Question to Blackhawks fans: still missing Dustin Byfuglien?
The “great” Big Buff, who sprinted into Norris Trophy consideration in November, has started to remind those of us that called him “streaky” and “inconsistent” last summer why those words came to mind.
But upon further inspection, he’s been building a bi-polar resume all year.
In the 2011 calendar year, Byfuglien has only one goal and is minus-one in eight games; the Thrashers have struggled without his offensive contributions, losing five of the eight games. Byfuglien has not registered a point in the last seven Thrashers games, and is minus-three in that stretch.
Statistics show that the Thrashers, who have increased their dependence on Byfuglien as the season has progressed, have struggled to win games when Byfuglien doesn’t show up.
In the Thrashers 23 wins, Byfuglien has 29 points (11 goals, 18 assists) and is plus-20 with 14 penalty minutes.
In the Thrashers 26 losses, Byfuglien has only 12 points (five goals, seven assists) and is minus-15, with 33 penalty minutes.
While many fans like to argue that Jack Skille, Bryan Bickell and Viktor Stalberg haven’t replaced Byfuglien’s production, or that the Hawks would be better with Byfuglien skating on the blue line than Nick Boynton or Jassen Cullimore, none of those scenarios are reality.
Reality last summer was simple: it had to be either Byfuglien or Patrick Sharp that was traded. And the Blackhawks wisely chose Sharp.
When comparing Sharp’s production this year to Byfuglien, he has been much more consistently productive throughout the year.
In the Blackhawks 25 wins, Sharp has 29 points (19 goals, 10 assists) and he is plus-14, with a surprising 16 penalty minutes.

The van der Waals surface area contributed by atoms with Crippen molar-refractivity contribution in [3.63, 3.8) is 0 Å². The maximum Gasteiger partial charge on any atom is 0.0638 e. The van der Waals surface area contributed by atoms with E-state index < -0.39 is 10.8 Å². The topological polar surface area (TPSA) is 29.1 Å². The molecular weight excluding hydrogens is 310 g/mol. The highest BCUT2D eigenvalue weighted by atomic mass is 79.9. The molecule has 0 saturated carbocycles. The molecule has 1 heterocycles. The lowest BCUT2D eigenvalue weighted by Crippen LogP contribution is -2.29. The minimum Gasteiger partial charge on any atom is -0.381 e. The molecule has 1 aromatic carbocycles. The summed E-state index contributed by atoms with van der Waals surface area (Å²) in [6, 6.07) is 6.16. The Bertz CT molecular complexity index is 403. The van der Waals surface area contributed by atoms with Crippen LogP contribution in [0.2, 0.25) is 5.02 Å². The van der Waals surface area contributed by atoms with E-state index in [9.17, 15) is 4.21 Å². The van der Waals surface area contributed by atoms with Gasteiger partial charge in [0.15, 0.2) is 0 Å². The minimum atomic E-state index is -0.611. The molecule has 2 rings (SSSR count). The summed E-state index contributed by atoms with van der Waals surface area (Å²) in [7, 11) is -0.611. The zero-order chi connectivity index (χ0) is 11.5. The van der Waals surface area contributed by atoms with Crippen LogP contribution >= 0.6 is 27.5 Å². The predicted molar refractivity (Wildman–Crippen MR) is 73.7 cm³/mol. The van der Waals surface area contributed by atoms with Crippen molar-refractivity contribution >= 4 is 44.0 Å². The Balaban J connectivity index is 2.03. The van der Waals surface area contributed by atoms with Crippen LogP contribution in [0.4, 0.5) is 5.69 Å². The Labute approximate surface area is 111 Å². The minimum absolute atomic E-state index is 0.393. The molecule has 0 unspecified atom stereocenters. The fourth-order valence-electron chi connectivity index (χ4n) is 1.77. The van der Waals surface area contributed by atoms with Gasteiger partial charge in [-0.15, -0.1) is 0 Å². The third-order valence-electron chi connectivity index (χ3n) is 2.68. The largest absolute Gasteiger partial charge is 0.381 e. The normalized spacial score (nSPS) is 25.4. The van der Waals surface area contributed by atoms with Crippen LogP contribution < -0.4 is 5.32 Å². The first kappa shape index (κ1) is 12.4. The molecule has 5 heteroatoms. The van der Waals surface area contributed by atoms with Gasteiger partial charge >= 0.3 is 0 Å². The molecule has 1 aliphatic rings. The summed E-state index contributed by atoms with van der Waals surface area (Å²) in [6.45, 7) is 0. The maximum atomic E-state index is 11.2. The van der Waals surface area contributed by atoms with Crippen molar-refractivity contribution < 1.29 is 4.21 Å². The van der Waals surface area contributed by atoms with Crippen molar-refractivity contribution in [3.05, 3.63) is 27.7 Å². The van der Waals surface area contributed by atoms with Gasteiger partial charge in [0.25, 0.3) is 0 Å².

In the Blackhawks 21 losses, Sharp has 15 points (six goals, nine assists) and is minus-21, but has been hit with only six penalty minutes.
However, while Byfuglien has disappeared since the calendar rolled over, Sharp has remained a force on the scoresheet. In eight January games, Sharp has six points (four goals, two assists) and is plus-two.
More importantly, Sharp’s play at center has been crucial to the Blackhawks success this year. He is winning 48.3 percent of his faceoffs this year and has produced all year despite the revolving game of musical chairs at the two other forward positions he’s skated with this season. Injuries have forced Sharp to play next to almost every forward on the Blackhawks roster this year.
When Chicago GM Stan Bowman had to choose between the potential of Byfuglien and the known, consistent commodity of Sharp, he opted to go with the older of the two. As the season has continued, the skaters are proving that he made the right choice.